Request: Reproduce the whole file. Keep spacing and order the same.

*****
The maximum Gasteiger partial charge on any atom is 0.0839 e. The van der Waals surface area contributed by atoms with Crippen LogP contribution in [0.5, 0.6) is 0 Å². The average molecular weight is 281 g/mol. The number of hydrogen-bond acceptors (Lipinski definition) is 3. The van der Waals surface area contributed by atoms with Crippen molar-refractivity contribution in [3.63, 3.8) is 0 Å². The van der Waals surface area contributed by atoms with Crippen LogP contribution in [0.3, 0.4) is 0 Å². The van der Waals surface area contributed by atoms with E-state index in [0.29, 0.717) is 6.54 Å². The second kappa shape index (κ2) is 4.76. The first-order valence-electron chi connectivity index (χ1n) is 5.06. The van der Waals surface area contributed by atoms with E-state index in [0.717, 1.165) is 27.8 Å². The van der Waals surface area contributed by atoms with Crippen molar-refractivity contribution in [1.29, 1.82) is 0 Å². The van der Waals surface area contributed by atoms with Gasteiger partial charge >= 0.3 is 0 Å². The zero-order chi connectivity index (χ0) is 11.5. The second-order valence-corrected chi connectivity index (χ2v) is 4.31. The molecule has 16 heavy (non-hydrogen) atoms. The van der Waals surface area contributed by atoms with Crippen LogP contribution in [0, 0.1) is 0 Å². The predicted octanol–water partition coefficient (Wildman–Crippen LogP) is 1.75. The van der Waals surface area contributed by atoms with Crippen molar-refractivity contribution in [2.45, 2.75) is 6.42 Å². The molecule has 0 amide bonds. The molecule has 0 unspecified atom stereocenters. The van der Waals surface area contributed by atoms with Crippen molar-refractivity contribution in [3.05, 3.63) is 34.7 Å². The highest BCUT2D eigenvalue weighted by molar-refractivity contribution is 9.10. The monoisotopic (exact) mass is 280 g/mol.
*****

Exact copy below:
The maximum Gasteiger partial charge on any atom is 0.0839 e. The van der Waals surface area contributed by atoms with Crippen LogP contribution in [0.5, 0.6) is 0 Å². The average molecular weight is 281 g/mol. The number of hydrogen-bond acceptors (Lipinski definition) is 3. The van der Waals surface area contributed by atoms with Crippen molar-refractivity contribution in [3.63, 3.8) is 0 Å². The van der Waals surface area contributed by atoms with Crippen LogP contribution in [0.3, 0.4) is 0 Å². The van der Waals surface area contributed by atoms with E-state index in [0.29, 0.717) is 6.54 Å². The second kappa shape index (κ2) is 4.76. The first-order valence-electron chi connectivity index (χ1n) is 5.06. The van der Waals surface area contributed by atoms with E-state index in [0.717, 1.165) is 27.8 Å². The van der Waals surface area contributed by atoms with Crippen molar-refractivity contribution in [1.29, 1.82) is 0 Å². The van der Waals surface area contributed by atoms with Gasteiger partial charge >= 0.3 is 0 Å². The zero-order chi connectivity index (χ0) is 11.5. The second-order valence-corrected chi connectivity index (χ2v) is 4.31. The molecule has 16 heavy (non-hydrogen) atoms. The van der Waals surface area contributed by atoms with Crippen LogP contribution in [0, 0.1) is 0 Å². The predicted octanol–water partition coefficient (Wildman–Crippen LogP) is 1.75. The van der Waals surface area contributed by atoms with Crippen molar-refractivity contribution in [2.45, 2.75) is 6.42 Å². The molecule has 0 amide bonds. The molecule has 0 unspecified atom stereocenters. The van der Waals surface area contributed by atoms with Crippen molar-refractivity contribution in [3.05, 3.63) is 34.7 Å². The highest BCUT2D eigenvalue weighted by molar-refractivity contribution is 9.10. The monoisotopic (exact) mass is 280 g/mol.